Stewardship

Why Stewardship?

Stewardship is the responsible use and active protection of our natural resources.

The fundamental issue we face is that we have a shrinking resource compared to the number of users. Protecting hiking areas, habitats, and ecosystems requires advocacy, conservation, and stewardship. Conservation through acquisition of lands can remove immediate acute pressures, but only through careful, prolonged stewardship can we hope to protect areas from the subtle but pervasive pressures of misuse, invasive species, climate change, and misguided wildlife management.

The Trail Conference plays an important role in generating the scientific information needed to best manage our remaining natural lands. Hikers, naturalists, and trail maintainers, by virtue of their on-the-ground presence, are in a position to not only help educate others about the responsible use our lands and provide real-time environmental monitoring to professional scientists and land managers but also to help actively protect our natural resources


Stewardship Programs

Invasives Strike ForceISF Crew Removing Mile-a-Minute

Invasives Strike Force The Invasives Strike Force program works to preserve biodiversity in our natural environments by monitoring the presence of invasive species in our public lands, especially along hiking trails, and planning and implementing programs to control the spread of invasive species into our natural areas. The program includes volunteers who survey for invasive plants along hiking trails, volunteers who help remove invasive plants during weekend volunteer work days, and a seasonal Conservation Corps crew that works all season to survey and remove invasive species.

Trail and Summit StewardsBear Mountain Stewards

Trail and Summit Stewards Our Trail and Summit Stewards provide the public with educational information that will assist with the safe enjoyable use of hiking trails.  They educate the public about regulations and best practices for enjoying public open space.  They encourage the best behavior on the part of hikers and facilitate a positive trail experience (particularly for those who are poorly prepared), and they discourage and mitigate misuse of the trails and the surrounding lands by performing educational and public-relations functions.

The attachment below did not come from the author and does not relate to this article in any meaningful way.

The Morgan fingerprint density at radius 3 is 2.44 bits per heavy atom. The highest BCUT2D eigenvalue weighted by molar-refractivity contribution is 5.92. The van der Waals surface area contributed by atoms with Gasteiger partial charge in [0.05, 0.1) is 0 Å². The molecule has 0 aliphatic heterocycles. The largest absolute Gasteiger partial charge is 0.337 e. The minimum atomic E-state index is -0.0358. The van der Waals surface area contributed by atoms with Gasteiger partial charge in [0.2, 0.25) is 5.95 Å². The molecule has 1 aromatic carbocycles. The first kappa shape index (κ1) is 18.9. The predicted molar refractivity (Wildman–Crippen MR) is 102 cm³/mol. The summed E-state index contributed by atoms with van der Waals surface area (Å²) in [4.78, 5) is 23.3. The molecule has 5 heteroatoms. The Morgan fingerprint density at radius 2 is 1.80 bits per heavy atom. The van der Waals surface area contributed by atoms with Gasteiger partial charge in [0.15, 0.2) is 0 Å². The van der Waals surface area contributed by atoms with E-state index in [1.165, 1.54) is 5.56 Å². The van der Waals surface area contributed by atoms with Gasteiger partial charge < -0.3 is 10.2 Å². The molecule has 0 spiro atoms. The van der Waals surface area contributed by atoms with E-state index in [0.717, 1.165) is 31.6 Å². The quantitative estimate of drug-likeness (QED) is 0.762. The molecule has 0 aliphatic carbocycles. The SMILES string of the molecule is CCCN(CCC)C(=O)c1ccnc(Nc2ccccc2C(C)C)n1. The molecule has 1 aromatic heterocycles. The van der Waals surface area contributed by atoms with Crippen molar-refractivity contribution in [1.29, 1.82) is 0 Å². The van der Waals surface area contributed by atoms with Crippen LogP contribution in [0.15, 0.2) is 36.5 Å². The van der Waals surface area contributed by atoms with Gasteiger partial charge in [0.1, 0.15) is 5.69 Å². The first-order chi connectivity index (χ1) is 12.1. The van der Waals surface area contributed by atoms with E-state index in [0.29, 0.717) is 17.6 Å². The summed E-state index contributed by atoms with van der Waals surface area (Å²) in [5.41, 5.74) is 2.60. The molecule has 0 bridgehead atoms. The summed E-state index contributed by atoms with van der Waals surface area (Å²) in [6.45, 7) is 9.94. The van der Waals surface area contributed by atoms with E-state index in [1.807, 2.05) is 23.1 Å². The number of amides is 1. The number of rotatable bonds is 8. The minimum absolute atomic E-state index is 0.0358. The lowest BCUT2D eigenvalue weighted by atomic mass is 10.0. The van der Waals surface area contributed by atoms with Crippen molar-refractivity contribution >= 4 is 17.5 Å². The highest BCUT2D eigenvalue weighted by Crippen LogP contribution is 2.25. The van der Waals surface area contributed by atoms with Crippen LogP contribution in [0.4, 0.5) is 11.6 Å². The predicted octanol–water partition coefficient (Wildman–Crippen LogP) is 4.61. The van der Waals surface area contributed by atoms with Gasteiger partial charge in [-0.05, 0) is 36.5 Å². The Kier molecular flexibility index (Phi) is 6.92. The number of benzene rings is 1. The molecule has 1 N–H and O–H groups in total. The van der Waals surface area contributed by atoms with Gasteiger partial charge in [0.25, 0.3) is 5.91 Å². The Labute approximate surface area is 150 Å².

Appalachian Trail Natural Heritage Monitoring ProgramFringed polygala

The AT Natural Heritage Monitoring Program engages and trains volunteers to adopt and monitor the health of rare or endangered plant populations located along the Appalachian Trail in New York and New Jersey in cooperation with the Appalachian Trail Conservancy and the National Park Service.  Each volunteer is assigned a specific species to become familiar with and checks and reports on the assigned population once a year. Threats to the health of these populations can be detected and acted on before they impact the species.

Darlington Schoolhouse Native HabitatPlanting the Native Habitat

The landscaping at the Trail Conference headquarters is designed to be both a learning environment to teach about native vegetation as well as a habitat for wildlife supporting the habitats offered by the parks which border our property.  Volunteers are engaged to help plant and maintain the habitat.


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